Syria Strike Will Cost Much More Than Pentagon Claims: Congressman

In this photo provided by the U.S. Navy, an F/A-18E Super Hornet assigned to the Argonauts of Strike Fighter Squadron (VFA) 1
In this photo provided by the U.S. Navy, an F/A-18E Super Hornet assigned to the Argonauts of Strike Fighter Squadron (VFA) 147 launches from the flight deck of the aircraft carrier USS Nimitz in the Red Sea on Tuesday, Sept. 3, 2013. The USS Truman arrived in the region to take the place of the USS Nimitz, which was supposed to head home. But the Navy ordered the Nimitz to stay for now. U.S. officials, however, have described the decision as prudent planning and have said it doesn't suggest the Nimitz would play a role in any possible strikes in Syria. (AP Photo/U.S. Navy, MC3 Nathan R. McDonald, Released)

A Minnesota anti-war congressman on Wednesday suggested the costs of airstrikes on Syria would run $500 million initially and $1 billion a week thereafter in an apparent misinterpretation of a July letter from the chairman of the Joint Chiefs of Staff.

"I just got a note from my staff that according to the Joint Chiefs of Staff, it's going to cost $500 million, or half a billion, to set up the strikes in Syria," Minnesota Rep. Rick Nolan (D) told an ABC News affiliate in his home state. "It will be a billion dollars each week following that, and that's without any boots on the ground."

Gen. Martin Dempsey, chairman of the Joint Chiefs of Staff, sent a letter to Sen. Carl Levin (D-Mich.) in July that estimated the cost of establishing a no-fly zone, rather than airstrikes, would initially cost $500 million and $1 billion a month to maintain. The option of "limited stand-off strikes," however, was more broadly estimated "[d]epending on the duration ... in the billions."

A junior staff member at the Nolan's Washington office confirmed that Nolan's statements were based on the estimates contained in Dempsey's letter, but would not comment on the apparent discrepancies between the two.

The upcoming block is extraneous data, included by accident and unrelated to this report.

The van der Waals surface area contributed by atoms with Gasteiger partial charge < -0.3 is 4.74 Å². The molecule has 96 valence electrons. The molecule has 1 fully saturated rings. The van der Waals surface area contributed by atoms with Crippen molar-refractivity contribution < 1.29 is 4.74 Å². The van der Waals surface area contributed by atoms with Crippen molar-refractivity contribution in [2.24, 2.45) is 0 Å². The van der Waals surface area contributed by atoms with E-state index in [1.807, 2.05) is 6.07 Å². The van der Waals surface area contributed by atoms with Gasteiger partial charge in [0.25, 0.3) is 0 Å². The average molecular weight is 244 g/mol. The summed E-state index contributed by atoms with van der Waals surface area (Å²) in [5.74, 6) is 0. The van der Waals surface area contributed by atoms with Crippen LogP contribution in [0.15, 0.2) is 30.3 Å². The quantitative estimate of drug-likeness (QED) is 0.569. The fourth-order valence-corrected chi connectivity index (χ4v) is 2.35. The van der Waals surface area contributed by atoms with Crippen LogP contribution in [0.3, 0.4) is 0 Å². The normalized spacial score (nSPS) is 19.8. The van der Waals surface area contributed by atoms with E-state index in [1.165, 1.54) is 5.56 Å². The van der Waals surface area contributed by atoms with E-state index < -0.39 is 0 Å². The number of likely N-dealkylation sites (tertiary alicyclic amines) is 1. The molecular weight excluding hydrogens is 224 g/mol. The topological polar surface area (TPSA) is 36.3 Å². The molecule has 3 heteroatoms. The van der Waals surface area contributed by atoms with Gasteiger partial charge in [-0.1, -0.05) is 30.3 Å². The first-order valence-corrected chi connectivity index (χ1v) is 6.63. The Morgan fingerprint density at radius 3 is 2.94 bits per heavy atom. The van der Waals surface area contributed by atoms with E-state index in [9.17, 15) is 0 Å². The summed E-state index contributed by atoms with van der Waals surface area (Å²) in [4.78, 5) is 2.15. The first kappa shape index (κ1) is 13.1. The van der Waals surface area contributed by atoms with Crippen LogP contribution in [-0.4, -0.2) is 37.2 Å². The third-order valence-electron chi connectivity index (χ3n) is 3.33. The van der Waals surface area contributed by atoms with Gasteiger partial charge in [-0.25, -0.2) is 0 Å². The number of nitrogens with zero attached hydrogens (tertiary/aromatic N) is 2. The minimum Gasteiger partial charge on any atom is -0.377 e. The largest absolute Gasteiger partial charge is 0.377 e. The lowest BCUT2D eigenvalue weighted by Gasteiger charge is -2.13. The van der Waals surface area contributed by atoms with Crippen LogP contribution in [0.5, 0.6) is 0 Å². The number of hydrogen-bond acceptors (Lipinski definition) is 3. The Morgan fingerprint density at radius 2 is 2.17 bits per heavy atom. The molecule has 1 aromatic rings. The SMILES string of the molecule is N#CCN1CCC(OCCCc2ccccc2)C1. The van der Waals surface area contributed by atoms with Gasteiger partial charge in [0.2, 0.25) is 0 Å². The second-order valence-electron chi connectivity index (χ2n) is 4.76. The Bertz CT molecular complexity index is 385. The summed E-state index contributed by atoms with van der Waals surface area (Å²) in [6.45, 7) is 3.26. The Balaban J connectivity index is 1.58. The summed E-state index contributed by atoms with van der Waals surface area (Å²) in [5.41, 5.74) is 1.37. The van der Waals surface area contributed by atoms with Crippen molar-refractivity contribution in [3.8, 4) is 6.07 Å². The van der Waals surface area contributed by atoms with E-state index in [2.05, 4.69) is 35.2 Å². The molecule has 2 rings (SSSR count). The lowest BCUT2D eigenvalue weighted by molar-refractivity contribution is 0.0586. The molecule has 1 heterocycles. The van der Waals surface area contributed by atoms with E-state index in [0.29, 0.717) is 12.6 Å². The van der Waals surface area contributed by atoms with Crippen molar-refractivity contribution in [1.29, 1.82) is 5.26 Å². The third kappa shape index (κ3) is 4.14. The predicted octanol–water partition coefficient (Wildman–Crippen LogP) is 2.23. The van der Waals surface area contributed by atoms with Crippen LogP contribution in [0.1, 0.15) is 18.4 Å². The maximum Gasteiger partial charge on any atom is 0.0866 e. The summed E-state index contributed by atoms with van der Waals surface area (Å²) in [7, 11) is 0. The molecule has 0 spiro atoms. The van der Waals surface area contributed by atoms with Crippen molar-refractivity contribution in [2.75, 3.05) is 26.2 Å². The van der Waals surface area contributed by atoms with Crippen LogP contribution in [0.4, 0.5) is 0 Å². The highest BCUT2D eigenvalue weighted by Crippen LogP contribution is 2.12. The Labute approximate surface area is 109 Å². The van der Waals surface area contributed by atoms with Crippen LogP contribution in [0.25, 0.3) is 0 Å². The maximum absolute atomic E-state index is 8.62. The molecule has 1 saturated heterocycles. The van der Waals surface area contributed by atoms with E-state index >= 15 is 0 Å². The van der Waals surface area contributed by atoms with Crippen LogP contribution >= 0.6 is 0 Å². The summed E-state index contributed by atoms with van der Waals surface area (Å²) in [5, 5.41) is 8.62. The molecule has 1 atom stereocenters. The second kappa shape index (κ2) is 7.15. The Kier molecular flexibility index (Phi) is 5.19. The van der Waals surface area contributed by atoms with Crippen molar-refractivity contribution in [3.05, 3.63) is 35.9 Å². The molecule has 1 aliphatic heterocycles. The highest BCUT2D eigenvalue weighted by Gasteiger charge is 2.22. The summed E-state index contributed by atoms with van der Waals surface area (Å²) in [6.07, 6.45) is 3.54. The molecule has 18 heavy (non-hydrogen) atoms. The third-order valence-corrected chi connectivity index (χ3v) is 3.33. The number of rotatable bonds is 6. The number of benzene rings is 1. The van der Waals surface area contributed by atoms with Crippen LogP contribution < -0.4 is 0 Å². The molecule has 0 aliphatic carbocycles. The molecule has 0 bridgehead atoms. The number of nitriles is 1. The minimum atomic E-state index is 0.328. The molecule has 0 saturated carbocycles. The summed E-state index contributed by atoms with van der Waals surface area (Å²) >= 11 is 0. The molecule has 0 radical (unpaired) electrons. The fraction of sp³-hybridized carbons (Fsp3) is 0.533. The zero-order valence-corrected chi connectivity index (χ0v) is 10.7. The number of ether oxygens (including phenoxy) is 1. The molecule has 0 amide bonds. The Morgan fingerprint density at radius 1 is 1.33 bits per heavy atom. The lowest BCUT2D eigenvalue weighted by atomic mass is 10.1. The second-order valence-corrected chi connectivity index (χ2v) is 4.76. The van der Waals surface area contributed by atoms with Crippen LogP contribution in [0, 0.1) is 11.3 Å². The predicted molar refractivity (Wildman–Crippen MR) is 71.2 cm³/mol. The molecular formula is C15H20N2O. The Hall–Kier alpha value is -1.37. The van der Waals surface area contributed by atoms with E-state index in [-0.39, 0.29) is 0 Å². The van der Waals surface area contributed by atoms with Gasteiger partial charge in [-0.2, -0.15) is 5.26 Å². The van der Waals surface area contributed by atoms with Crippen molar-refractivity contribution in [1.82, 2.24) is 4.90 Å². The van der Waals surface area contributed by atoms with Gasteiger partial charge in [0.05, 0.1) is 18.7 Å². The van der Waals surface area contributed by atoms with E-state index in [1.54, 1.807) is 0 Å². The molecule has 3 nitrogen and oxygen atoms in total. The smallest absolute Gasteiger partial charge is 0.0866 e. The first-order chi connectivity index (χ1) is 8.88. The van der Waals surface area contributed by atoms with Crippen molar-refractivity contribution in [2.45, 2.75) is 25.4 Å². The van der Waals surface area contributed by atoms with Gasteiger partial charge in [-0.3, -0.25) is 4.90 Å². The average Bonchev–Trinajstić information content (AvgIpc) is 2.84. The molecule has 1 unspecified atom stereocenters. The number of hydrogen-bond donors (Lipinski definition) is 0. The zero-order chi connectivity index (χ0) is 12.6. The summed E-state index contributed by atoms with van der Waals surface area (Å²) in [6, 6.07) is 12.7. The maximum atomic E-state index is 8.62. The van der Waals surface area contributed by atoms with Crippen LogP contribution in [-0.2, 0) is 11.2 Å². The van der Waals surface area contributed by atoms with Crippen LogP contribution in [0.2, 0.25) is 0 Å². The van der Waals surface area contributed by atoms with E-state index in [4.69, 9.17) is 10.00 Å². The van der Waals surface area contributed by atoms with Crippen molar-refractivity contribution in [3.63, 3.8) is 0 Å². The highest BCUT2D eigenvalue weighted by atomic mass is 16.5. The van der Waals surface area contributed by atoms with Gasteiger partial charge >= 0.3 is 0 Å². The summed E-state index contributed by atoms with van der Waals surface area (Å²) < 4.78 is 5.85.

The letter's estimate is in contrast to, but not at odds with, statements made by Secretary of Defense Chuck Hagel to the House of Representatives at a hearing Wednesday, where he estimated the cost of a strike on Syria "in the tens of millions of dollars." That figure was supported by comments by Navy Adm. Jonathan Greenert, who told a gathering at the American Enterprise Institute, "The numbers are nagging but they're not extraordinary at this point," citing the cost of a Tomahawk missile and of operating a carrier strike group.

A Hill staffer told HuffPost's Sam Stein Wednesday that any action would likely be funded from an existing $79.4 billion defense contingency fund, but that the price tag on possible intervention had not been established.

"Who the f*** knows what it will cost? It depends entirely on what happens," the staffer said.

Nolan is among the most outspoken Democratic critics of a potential strike on Syria. He offered that estimate after meeting with constituents at the University of Minnesota Duluth on Wednesday, where he argued the U.S. should stop engaging in "wars of choice."

"We need to put an end to that, and I think we need to start rebuilding America: our roads, our bridges, start investing in our kids and education and human development here at home," Nolan said.

Military interventions are always expensive, and other estimates circulating this week suggested the cost of even a limited strike in Syria could escalate quickly. A Navy chief told a think tank conference on Wednesday that maintaining the current level of force in the Mediterranean being mobilized for Syria -- seven destroyers, a cruiser and one aircraft carrier -- runs some $27 million per week.

Michael O'Hanlon, an defense strategy expert with the Brookings Institution in Washington, D.C., told HuffPost that the cost of each cruise missile fired into Syria is likely near $1 million.

The total cost of an action "depends of course on how many cruise missiles we use and if there are any other operations or escalations down the road," O'Hanlon said.

As a point of reference, the first few weeks of the U.S. military intervention in Libya in 2011 cost $600 million, according to trade publication Defense News.

This article has been amended and updated with additional information from Nolan's office.

Caroline Fairchild contributed to this report.



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